The image-editing landscape is much altered since Adobe launched Photoshop Elements 1.0 in April 2001. Then, it was one of three consumer image-editors from Adobe, Mac OS X had just been launched, and home digital photographers were only beginning to explore the possibilities on offer.
Since then, Adobe has ditched Photoshop LE and PhotoDeluxe, OS X has revolutionized the Mac platform and most of the apps on it, and the digital camera is firmly established.
Elements 2.0 is not only Carbonized to run natively in OS X, but is pitched squarely at the ever-growing millions who own a digital camera. Tellingly, Canon has estimated that by next year, sales of its digital cameras will outstrip those of its film models for the first time. Where Apple is exploiting this trend with iPhoto and .Mac, Adobe is trusting to Elements 2.0.
The update is essentially a Carbonized version of 1.0 with a few extra frills, but the essence of it has changed very little: it’s a boiled-down version of Photoshop that bridges the gap between high-end image-editors and the child-like software bundles that ship with most consumer digital cameras and scanners.
Elements 2.0 now spans this divide better than ever. Version 1.0 assumed no knowledge on behalf of the user, offering a Recipes palette (interactively teaching the user how to perform just about any multi-step process likely to be needed) and a Hints palette (providing context-sensitive diagrams for each tool.) In 2.0 there’s also an exhaustive online Glossary of technical terms and features, into which feeds Smart Recipes. This provides a hyperlink to the relevant Glossary subject within error messages and dialog boxes. Rookies will also welcome the collection of pop-down browsers, giving easy access to files, special effects and filters. Everything sits in pop-down tabbed-folders along the options bar.
Once the stabilizers are off, Elements 2.0 gives the committed user enough functionality to become a quasi Photoshop-expert. For example, much of Photoshop’s muscle lies in Layers, which Elements boasts, too – and to 2.0 there’s now been added a masking tool, in the shape of the Selection Brush. For users with designs on the Web, Photoshop’s Save for Web is also present, as it was in 1.0.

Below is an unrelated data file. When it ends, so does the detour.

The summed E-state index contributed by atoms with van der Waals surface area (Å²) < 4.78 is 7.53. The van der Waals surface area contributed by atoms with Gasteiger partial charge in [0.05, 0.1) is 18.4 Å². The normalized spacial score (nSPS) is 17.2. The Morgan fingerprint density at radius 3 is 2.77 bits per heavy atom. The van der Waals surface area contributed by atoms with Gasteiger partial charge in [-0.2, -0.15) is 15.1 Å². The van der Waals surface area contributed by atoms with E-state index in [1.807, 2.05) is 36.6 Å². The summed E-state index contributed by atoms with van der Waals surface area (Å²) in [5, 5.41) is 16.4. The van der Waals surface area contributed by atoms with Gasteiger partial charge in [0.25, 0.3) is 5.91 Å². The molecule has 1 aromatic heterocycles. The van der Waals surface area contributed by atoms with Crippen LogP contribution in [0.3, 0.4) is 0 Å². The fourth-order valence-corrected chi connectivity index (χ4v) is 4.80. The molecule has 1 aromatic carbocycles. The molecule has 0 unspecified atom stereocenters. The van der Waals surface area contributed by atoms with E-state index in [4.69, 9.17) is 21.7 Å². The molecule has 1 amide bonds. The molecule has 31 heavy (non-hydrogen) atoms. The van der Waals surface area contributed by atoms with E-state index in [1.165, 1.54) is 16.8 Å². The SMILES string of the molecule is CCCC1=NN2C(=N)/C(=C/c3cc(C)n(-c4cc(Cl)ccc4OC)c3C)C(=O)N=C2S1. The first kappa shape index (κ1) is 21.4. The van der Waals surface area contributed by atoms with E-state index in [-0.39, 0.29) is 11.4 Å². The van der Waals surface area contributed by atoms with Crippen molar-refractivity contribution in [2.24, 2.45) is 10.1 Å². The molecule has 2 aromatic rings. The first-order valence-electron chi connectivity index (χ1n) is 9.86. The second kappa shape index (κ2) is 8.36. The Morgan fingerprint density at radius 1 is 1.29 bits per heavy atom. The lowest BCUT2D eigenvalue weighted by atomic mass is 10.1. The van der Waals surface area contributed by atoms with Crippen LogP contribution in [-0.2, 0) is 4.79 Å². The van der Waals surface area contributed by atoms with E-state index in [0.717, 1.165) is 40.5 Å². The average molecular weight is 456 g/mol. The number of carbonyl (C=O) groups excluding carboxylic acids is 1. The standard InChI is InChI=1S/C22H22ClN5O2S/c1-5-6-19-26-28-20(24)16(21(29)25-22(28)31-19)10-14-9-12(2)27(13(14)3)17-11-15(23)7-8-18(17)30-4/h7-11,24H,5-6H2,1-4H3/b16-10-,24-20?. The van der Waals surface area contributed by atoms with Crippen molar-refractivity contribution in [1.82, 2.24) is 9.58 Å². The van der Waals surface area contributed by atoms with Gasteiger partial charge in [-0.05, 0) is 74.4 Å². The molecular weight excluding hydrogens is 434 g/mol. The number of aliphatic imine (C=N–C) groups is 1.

Those features likely to make Elements a draw for digital photographers remain largely unchanged. Its collection of “darkroom” tools – Sponge, Smudge, Redeye Brush and Dodge – all improve shoddy results from under-exposure, over-exposure and poor use of flash. There are also backlight and Fill Flash options under the Enhance menu. Those scanning in slides or photos, meanwhile, will appreciate the useful image-straightening and cropping features.
However, the one glaring omission from 2.0’s tool line-up is Photoshop 7.0’s Healing Brush. Anyone scanning-in tatty family snaps would surely be likely to buy Elements on the strength of this feature alone.
However, version 2.0 does have its wow features. One of the best things about 1.0 was Photomerge, and this is still the case. This natty feature allows the user to stitch images together into perspective-corrected panoramas, and is exactly the kind of thing digital-imaging newcomers love impressing their friends with.
Although not exactly wow features, welcome additions to 2.0 include: the ability to create PDF (Portable File Document) slideshows, complete with transitions; an email image-attachment feature, that automatically resizes and optimizes the file for sending and viewing; and Digital Video Frame Acquisition, which captures individual frames from digital camcorders, and supports common video-file formats, including MPEG, AVI, WMV and QuickTime; and Batch Processing, which instantly changes useless digital-camera file names into meaningful names, can resize piles of images for posting to the Web, as well as changing image file-formats, all in a single click.
There are also interface and workflow improvements in 2.0, designed to make a wide range of editing tasks easy to access and perform. Common tasks such as red-eye removal, cropping and rotating are less intimidating thanks to the new Quick Fix feature.
One high-end Photoshop feature-set almost entirely omitted in 1.0 was colour management. Version 2.0, though, goes some way to remedying this, with Colour Variations, a feature offering thumbnailed real-time previews of any given set of colour adjustments made by the user.
At the price, domestic digital photographers will find much in Adobe Photoshop Elements 2.0 to commend it. However, even with its improved accessibility, many users will undoubtedly find the learning curve steep, but with some perseverance will discover an exciting new digital world opening up before them.
Although Elements 2.0 does offer a clutch of new features, its best feature is that it runs in OS X, making it faster and more stable. It’s a real shame, then, that the Adobe bean counters have seen fit not to offer a discount of any description to users of Elements 1.0, and owners of the now-defunct Photoshop LE and PhotoDeluxe.